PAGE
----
So it has in Italy, Spain, Ireland and the Netherlands where Nout Wellink, ECB president, is now contemplating a 2 per cent contraction before a partial recovery in 2010. Eastern Europe, which has enjoyed stellar growth since eight former communist states joined the EU in 2004, is being sucked into the vortex.
Spain, where new car sales plunged by half in November, is being forced by the collapse of its construction boom, which brought in 3.5 million migrant workers, to slap new restrictions on incomers. Ireland, Celtic Tiger turned Deflated Baboon, is reckoning with a 4 per cent contraction and 10 per cent unemployment.
Eurozone governments, which have committed more than €1tn to bail out banks and guarantee liabilities, seem flummoxed by their unwillingness to lend to the real economy and preference for earning interest by parking the money overnight with the ECB.
The result is that fiscal and monetary easing will continue this year. January will see the start of the general election campaign in Germany and a new stimulus package of between €40bn and €50bn after the sharp criticism of the earlier €12bn programme. Sarkozy will almost certainly increase his government’s €26bn package soon. Both will continue to be focussed on public works such as roads and schools and to eschew British-style boosts to consumer spending via cuts in purchase tax — Sarkozy is a late convert to German-style fiscal probity.
Mayer, who favours “temporary, targeted and timely” cuts in taxes, believes the €25bn cuts demanded by the German economy minister, Michael Glos, are politically off-limits. But he warns: “The trouble with infrastructure projects is the time it takes to implement them.”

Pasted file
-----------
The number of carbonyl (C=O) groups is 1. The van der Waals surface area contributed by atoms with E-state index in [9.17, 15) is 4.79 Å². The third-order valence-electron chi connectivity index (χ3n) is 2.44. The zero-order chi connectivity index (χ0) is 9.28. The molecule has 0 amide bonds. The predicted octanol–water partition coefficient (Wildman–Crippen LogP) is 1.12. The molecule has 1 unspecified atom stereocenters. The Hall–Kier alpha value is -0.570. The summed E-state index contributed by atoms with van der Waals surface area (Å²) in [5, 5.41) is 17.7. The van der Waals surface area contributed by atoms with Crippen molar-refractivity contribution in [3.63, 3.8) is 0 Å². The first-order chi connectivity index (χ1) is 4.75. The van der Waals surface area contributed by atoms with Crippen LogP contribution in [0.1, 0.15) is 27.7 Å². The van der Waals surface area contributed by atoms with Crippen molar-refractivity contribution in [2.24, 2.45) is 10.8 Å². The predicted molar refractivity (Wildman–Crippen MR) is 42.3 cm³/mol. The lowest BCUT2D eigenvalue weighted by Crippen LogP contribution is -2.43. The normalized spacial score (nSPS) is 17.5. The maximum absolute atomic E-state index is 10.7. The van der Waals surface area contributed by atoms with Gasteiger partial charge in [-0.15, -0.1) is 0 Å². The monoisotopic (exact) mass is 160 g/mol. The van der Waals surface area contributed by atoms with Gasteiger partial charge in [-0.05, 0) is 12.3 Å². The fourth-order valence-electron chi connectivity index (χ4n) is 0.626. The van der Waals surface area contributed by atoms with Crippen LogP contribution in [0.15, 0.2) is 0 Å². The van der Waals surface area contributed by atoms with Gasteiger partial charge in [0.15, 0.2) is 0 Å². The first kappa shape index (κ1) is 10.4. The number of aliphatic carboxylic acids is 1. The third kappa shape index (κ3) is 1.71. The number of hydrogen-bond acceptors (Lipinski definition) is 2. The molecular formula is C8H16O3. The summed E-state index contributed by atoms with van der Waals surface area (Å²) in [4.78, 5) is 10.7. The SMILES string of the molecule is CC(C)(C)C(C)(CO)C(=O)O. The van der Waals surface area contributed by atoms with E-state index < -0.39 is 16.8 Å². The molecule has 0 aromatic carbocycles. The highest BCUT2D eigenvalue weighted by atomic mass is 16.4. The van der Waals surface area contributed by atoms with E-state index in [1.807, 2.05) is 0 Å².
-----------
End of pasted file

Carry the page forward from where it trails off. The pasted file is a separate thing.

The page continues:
Howard Archer, of Global Insight, will revise his eurozone forecast in January to a 1.5 per cent contraction. He says: “Germany is the one country where consumers have the money to spend and the government has the room to do a bigger stimulus. But ministers seem so far out of synch — even in denial.”
Despite lingering doubts about the effectiveness of interest rates at near-zero as in the US, Japan and, coming soon, Britain, both forecast that the ECB will cut further. Archer sees a 0.5 per cent cut in January and says: “I’m not certain they will bring them down to zero. The consensus is for 1.5 per cent but the consensus is moving down all the time.”
Mayer has pencilled in 0.75 per cent as the ECB’s bottom line. “They’ll grind out cuts — not voluntarily but simply because they will be pushed down by the data; so far they have simply been overwhelmed by events.” He argues that the tougher the ECB sounds on inflation and stability compared with the Fed, the stronger the euro will become and, with it, the worse the economic outlook will be. “A 10 per cent appreciation is equivalent to a 1 per cent rate increase,” he says. For Germany, world champion exporters, that threatens much of its manufacturing, already in the doldrums with the euro at $1.40. And the cry from its neighbours will get louder for measures to stimulate demand at home and in the rest of the EU.
Almost two decades after unification, Germany’s political elite has been tempted to reverse the Kohl/Genscher motto of a “European Germany” for one of a “German Europe,” refusing to bail out its partners and adding to the economic and social tensions along the way. But that should change this year.
German ECB hawks such as Jurgen Stark, its chief economist, worry that eurozone stability is threatened by fiscal “laxity.” There may even be temptations to create a “hard currency” zone instead around a new Deutsche Mark. But Mayer, a native German, insists the economic and, above all, political costs will be too high to bear. — © Guardian Newspapers Limited, 2009